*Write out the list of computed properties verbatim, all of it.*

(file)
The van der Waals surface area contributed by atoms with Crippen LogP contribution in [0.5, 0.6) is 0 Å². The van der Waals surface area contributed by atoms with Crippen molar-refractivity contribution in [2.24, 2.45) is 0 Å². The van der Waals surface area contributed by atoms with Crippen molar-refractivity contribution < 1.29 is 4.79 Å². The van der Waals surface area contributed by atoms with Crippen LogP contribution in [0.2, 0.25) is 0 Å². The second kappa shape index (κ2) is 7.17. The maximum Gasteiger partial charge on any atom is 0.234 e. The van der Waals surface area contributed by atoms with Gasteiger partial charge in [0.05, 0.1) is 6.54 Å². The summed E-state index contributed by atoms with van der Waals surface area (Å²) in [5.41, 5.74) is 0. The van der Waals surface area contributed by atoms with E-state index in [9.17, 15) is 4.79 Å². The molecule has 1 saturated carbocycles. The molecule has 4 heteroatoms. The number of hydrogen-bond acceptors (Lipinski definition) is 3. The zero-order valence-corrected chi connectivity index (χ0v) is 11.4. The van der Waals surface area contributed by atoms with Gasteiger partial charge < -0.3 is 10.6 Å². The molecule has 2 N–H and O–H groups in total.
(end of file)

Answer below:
The van der Waals surface area contributed by atoms with Crippen LogP contribution in [0.5, 0.6) is 0 Å². The van der Waals surface area contributed by atoms with Crippen molar-refractivity contribution in [2.24, 2.45) is 0 Å². The van der Waals surface area contributed by atoms with Crippen molar-refractivity contribution < 1.29 is 4.79 Å². The van der Waals surface area contributed by atoms with Crippen LogP contribution in [0.2, 0.25) is 0 Å². The second kappa shape index (κ2) is 7.17. The maximum Gasteiger partial charge on any atom is 0.234 e. The van der Waals surface area contributed by atoms with Gasteiger partial charge in [0.05, 0.1) is 6.54 Å². The summed E-state index contributed by atoms with van der Waals surface area (Å²) in [5.41, 5.74) is 0. The van der Waals surface area contributed by atoms with E-state index in [9.17, 15) is 4.79 Å². The molecule has 1 saturated carbocycles. The molecule has 4 heteroatoms. The number of hydrogen-bond acceptors (Lipinski definition) is 3. The zero-order valence-corrected chi connectivity index (χ0v) is 11.4. The van der Waals surface area contributed by atoms with Gasteiger partial charge < -0.3 is 10.6 Å². The molecule has 2 N–H and O–H groups in total.